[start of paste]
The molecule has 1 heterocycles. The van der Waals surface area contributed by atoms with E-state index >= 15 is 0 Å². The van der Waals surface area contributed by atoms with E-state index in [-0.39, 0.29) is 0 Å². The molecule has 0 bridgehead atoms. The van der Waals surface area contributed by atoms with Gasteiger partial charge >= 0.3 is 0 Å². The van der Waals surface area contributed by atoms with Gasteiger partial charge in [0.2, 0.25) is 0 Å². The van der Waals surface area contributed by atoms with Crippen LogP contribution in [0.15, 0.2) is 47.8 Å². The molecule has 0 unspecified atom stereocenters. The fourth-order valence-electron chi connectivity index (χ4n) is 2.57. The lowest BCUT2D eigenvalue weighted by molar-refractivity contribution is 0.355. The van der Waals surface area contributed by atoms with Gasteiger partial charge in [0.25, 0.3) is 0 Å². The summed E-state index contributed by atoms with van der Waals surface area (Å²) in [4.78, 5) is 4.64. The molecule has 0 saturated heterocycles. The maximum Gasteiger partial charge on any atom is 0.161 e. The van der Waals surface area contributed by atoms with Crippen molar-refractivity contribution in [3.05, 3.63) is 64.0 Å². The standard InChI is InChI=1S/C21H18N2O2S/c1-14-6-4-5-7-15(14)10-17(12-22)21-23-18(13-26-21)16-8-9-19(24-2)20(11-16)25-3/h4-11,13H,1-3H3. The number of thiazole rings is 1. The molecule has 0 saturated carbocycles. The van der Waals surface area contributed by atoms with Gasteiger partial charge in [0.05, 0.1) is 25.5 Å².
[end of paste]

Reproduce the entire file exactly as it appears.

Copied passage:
The molecule has 1 heterocycles. The van der Waals surface area contributed by atoms with E-state index >= 15 is 0 Å². The van der Waals surface area contributed by atoms with E-state index in [-0.39, 0.29) is 0 Å². The molecule has 0 bridgehead atoms. The van der Waals surface area contributed by atoms with Gasteiger partial charge >= 0.3 is 0 Å². The van der Waals surface area contributed by atoms with Gasteiger partial charge in [0.2, 0.25) is 0 Å². The van der Waals surface area contributed by atoms with Crippen LogP contribution in [0.15, 0.2) is 47.8 Å². The molecule has 0 unspecified atom stereocenters. The fourth-order valence-electron chi connectivity index (χ4n) is 2.57. The lowest BCUT2D eigenvalue weighted by molar-refractivity contribution is 0.355. The van der Waals surface area contributed by atoms with Gasteiger partial charge in [0.25, 0.3) is 0 Å². The summed E-state index contributed by atoms with van der Waals surface area (Å²) in [4.78, 5) is 4.64. The molecule has 0 saturated heterocycles. The maximum Gasteiger partial charge on any atom is 0.161 e. The van der Waals surface area contributed by atoms with Crippen molar-refractivity contribution in [3.05, 3.63) is 64.0 Å². The standard InChI is InChI=1S/C21H18N2O2S/c1-14-6-4-5-7-15(14)10-17(12-22)21-23-18(13-26-21)16-8-9-19(24-2)20(11-16)25-3/h4-11,13H,1-3H3. The number of thiazole rings is 1. The molecule has 0 saturated carbocycles. The van der Waals surface area contributed by atoms with Gasteiger partial charge in [0.05, 0.1) is 25.5 Å².